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Home > Essentials of Gardening > Gardening Basics > Digging
Digging in Gardening
Digging in GardeningPlanning and digging your garden beds may seem simple at first, but there are several considerations. Location is one of the first things you should think about. Depending on the space you have available, and the structures and large objects around your property, your first goal should be to ask where is the sun hitting most.

Normally, the best sun will come from the eastern and southern directions. This is simply because the sun rises in the east. And many locations on the earth will not strictly adhere to this, but east facing is as good a point to start as any. Of course, there are many garden plants that do well in partially shady areas. If you`re growing vegetables, many prefer slightly colder temperatures and won`t perform well in heavy, direct sun. Lettuce is one example. Hot sun makes the plants bolt, and they become thin and will quickly go to seed.

After you`ve found a nice spot to dig your garden that gets eastern and southern sunshine take a moment to consider the location of trees around the area. Are there large shade trees to the east that will be blocking the morning sun as it comes up? You could be losing two or three hours of the best sun if that`s the case. Fill up you coffee mug and sit outside one morning. Watch how the sun moves. Most plants will need a good 10 hours or more of sunlight to perform well. Check the time and come back to the spot every hour or so to see just how much sunlight the area gets.

With your garden area selected, you then need to think about the manner in which you`ll be digging. Are you using a mechanical tiller or is this just a shovel job? One thing to keep in mind is that once the garden bed is dug, the less you actually get in there and turn that soil the better…both environmentally and in terms of labor. Many people only think of gardens as being in long, straight rows. Large machine oriented agriculture is done this way specifically to enable the machinery to plant and harvest the crop. A small personal garden does not have this need.

Digging the soil before you start planting is as important a part of gardening as any other. A suggested width is just under two arms lengths so that you will be able to tend the bed without stepping on it. This type of bed can be repeated to make multiple, linear planting beds. This series of pictures was taken as we prepared a bed in the early spring, once the winter cover crop had grown. The ground should be soft but not muddy. If you dig and the soil sticks to itself in big clods, wait until it dries a bit more, otherwise you will damage the structure of the soil. If you are digging a bed in the dry season, water the area well a couple of days before you make the bed to soften the soil.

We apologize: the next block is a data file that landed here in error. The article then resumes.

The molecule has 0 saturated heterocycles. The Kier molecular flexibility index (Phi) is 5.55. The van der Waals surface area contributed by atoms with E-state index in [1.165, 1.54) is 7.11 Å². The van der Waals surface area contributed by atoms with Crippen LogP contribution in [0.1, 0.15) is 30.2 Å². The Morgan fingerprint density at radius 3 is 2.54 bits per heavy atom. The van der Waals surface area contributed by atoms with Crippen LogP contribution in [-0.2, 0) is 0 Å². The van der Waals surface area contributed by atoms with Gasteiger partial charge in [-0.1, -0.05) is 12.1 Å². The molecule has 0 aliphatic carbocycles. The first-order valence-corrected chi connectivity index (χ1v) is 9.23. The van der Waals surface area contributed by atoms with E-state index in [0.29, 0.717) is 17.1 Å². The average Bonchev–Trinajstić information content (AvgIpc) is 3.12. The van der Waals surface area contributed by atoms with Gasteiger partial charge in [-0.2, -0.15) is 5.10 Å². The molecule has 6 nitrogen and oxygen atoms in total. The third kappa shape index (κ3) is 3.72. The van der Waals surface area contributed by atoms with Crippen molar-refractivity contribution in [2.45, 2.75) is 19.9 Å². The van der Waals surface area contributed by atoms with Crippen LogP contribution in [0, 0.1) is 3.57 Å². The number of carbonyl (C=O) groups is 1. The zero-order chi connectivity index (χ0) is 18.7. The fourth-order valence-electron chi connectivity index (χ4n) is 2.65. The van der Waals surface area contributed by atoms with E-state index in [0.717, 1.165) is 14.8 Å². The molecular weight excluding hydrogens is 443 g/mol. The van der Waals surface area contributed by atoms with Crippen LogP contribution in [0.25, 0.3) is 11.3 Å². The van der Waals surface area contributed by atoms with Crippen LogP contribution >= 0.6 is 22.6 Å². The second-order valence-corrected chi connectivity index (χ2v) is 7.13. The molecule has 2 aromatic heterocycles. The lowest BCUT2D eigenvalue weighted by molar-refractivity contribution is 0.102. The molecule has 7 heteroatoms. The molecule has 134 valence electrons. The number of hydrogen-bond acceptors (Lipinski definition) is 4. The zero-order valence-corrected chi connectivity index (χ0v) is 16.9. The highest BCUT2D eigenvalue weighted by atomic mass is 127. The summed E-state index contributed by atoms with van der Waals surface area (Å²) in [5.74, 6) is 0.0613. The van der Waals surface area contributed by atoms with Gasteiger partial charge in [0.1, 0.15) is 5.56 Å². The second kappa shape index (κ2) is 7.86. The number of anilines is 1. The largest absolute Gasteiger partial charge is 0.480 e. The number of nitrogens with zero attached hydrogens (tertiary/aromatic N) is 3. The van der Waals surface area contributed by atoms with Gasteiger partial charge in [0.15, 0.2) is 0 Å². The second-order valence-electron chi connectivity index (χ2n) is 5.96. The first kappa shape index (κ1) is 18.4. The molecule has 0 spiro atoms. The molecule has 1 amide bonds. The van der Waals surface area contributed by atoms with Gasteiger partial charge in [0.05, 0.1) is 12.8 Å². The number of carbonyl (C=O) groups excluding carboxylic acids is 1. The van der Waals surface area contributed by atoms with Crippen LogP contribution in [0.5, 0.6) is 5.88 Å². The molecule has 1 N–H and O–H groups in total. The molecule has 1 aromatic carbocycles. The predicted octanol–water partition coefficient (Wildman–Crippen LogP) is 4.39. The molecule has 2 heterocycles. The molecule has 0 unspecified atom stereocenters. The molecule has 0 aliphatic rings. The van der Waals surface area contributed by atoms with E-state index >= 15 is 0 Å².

Step 1: Measure and stake out the border of your plot. Begin by marking the edges of your bed. Use a piece of string tied between two stakes to use as a guideline. Do this around the border of the area which will be the bed so that you make a straight bed.

Step 2: Turn under the cover crop using digging forks

Working the depth of the digging fork, turn the cover crop (grown to improve the tilth and nutrient composition of the soil) or weeds (good for adding organic matter to the soil) under. Ensure that the roots are broken up and the soil is aerated-- this will help the plant matter break down more quickly so that you can plant sooner!

Step 3: Dig a one-foot path on each side of the bed using a shovel

Using the stakes as a guide, use a shovel to dig a path one foot wide on each side of your garden bed. Put the soil and cover crop/weeds that you dig up from the path onto the bed. The path should be approximately the depth of a shovel

Step 4: Fill the path with mulch

Use an organic mulch that is readily available to you and that will break down fairly quickly. Try leaves, rice hulls, straw, wood chips, etc. As you weed and pull up spent plants throughout the growing season, toss them into the path. They will break down in the mulch, and then next year you will throw all this nice, broken-down organic matter from the path into your garden bed!

Fill the path trench up to the soil surface with your mulch material.

Step 5: Hoe the garden bed
Use a digging hoe to hoe the garden bed. Your goal is to break up any clods, and the roots of the cover crop/weeds.

Step 6: Wait about 2-3 weeks, then plant!

Then wait until the plant material has been broken down by soil microorganisms and macroorganisms. If the weather is wet, there will be sufficient soil moisture for the organisms.If the weather is dry, water the bed to keep it moist,not soggy. This will take a couple of weeks.In the meantime, get your plants, seed, and bulbs ready to plant! Once there is not any or not much intact plant matter, hoe the bed, adding 1 inch of compost. Then tenderly plant your transplants, seeds, and bulbs!
More...
• Planning• Choice of Plants• Soil Preparation
• Testing and Tilling ..• Soil Amendments• Procurement of Plant..
• Planting Techniques• Planting Techniques ..• Types of Soil
• Digging
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